News & Opinion

Perks for Library Donations

by on September 17, 2013

There currently exists a mindset that if you want people to donate to the library, you must offer them something in return. A perquisite (perk).While I argue that the continued existence of the library IS the perk, some of my library’s board members do not agree. They cite the perks they have received from other organizations, in return for donations and point out the various experts who support the idea. Although I have point out that the incentives they received have come from national organizations which are much grander than our library, the response is that our perks should just be less extravagant.

The question is, what can a public service organization that already offers its goods and services free provide as a bonus? Library staff members have spent hours pondering this question.  Elimination of fines?  This poses multiple problems. In our institution most high donors do not even use the library, let alone owe huge fines. The elimination of fines does not seem like a significant perk.  Tours of the Library? Perhaps. If the non-public areas were large enough or the donors curious enough. In our case, the non-public area is approximately twenty square feet.  Hardly worth paying to see. Individualized service? We already do that. Personalized recommendations? We do that also.

Inevitably when the conversation comes up, suggestions turn to things outside of the library: we could offer gift certificates to local business, dinners, knick-knacks, or products with the library’s brand. But many of us cringe at these suggestions.  Investing precious funds in items to give away to those who give us money seems counter-intuitive at best and wasteful at worst. Where will the funds come from to pay for these perks?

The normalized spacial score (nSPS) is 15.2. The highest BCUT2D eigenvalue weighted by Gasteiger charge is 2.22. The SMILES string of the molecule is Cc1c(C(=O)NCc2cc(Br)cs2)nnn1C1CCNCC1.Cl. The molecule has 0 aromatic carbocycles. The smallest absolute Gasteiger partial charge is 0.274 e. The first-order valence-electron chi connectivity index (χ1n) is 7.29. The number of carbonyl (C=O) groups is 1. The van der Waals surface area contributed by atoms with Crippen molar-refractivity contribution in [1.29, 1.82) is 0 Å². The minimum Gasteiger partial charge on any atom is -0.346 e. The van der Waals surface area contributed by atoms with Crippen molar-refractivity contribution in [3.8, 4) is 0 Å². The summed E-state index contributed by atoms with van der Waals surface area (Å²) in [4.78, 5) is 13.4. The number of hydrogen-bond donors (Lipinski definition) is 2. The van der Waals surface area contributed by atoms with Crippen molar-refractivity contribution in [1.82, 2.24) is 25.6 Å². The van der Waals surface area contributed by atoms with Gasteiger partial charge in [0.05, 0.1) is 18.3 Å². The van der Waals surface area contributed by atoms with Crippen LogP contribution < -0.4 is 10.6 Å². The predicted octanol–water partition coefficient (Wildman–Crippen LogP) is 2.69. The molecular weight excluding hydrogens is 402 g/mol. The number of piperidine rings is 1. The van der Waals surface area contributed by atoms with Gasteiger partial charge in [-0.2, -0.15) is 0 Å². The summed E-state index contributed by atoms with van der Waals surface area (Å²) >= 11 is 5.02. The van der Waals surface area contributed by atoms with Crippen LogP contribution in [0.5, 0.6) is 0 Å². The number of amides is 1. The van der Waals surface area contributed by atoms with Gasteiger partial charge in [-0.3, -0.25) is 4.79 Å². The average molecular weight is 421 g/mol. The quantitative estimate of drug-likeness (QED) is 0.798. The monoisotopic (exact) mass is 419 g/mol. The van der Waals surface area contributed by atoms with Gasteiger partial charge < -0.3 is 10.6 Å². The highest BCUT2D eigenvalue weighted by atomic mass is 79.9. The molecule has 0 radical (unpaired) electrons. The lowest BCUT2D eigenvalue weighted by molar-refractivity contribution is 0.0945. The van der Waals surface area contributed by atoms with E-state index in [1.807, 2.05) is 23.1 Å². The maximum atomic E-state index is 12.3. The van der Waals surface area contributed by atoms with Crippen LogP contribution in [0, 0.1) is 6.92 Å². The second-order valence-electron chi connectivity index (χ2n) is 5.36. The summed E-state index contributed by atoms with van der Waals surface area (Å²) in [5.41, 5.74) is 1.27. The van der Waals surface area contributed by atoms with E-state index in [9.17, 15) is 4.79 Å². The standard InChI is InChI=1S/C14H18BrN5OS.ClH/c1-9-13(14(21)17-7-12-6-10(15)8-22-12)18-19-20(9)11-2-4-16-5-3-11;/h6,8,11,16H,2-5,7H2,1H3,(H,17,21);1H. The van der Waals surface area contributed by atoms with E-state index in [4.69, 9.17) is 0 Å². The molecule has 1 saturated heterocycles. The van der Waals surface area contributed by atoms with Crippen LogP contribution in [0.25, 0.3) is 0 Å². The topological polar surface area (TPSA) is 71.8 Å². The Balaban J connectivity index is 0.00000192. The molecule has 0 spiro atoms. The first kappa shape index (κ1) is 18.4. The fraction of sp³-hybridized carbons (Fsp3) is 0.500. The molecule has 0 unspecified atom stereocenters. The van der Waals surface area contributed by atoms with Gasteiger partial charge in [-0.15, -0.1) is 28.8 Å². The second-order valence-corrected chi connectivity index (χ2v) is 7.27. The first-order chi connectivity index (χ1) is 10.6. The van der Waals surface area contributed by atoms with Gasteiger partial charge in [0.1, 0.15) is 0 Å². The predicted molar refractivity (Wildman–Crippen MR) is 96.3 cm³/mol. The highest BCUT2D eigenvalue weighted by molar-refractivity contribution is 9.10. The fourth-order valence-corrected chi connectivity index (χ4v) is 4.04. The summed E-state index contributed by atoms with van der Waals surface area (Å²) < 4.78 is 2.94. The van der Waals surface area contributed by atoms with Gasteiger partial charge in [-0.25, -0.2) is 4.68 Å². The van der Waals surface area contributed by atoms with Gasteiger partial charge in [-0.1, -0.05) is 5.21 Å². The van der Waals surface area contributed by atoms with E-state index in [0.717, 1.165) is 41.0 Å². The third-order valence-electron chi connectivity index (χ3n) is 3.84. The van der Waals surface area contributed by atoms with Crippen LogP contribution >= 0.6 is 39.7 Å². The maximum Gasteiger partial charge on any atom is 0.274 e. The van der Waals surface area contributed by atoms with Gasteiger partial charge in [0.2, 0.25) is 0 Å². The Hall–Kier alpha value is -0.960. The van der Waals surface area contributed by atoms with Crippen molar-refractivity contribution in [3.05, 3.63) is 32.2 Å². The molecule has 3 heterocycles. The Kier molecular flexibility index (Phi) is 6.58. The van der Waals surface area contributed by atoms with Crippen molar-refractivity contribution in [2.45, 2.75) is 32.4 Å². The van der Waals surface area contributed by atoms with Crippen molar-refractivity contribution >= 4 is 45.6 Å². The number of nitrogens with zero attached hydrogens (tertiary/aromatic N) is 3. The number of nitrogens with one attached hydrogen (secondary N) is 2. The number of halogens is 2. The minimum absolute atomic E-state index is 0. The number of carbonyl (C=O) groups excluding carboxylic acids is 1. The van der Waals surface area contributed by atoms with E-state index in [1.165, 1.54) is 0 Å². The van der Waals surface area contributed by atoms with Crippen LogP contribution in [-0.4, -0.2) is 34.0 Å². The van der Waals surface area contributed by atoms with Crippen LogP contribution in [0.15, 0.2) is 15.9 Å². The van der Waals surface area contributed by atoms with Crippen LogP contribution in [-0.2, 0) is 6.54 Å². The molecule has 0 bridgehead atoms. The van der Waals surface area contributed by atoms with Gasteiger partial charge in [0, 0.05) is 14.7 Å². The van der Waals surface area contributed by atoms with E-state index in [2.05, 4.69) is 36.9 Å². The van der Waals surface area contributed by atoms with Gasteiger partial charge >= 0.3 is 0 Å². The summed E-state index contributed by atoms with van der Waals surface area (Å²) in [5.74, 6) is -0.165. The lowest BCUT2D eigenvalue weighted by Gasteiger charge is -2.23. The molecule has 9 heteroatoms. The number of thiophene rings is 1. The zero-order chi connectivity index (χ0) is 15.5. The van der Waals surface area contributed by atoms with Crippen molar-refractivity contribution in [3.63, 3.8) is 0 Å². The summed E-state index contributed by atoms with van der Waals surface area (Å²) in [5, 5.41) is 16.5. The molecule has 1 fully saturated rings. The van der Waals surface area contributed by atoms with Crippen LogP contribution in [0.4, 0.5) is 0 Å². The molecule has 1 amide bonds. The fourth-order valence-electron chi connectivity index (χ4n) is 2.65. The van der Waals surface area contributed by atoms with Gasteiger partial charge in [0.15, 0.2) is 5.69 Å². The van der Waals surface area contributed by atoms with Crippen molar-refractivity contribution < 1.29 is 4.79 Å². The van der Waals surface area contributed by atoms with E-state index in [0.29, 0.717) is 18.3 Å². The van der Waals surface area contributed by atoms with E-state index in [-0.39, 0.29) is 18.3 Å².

I know of very few librarians who are natural fundraising or development experts. People who like and are good at this job tend to be in the field. The rest of us, well, we generally hate it.  It’s hard to ask for money, even when we believe in the cause.  But certainly believing in the need and cause makes the process easier and more sincere

We run the fundraisers (the galas, the wine tastings, the author visits, the bake sales, the tastes of’s, the book sales, etc. etc.) but what can we offer the donors that is unique and special to them?  I have often thought that the answer, in fact, is nothing.  Perhaps libraries shouldn’t try to offer that unique gift or branded object. Perhaps the best thing is for us to be straightforward:  the perks we offer are to everyone, every day.  If one is really only going to support the library to receive their free mug or lunch, are they really supporters?

 

 

 


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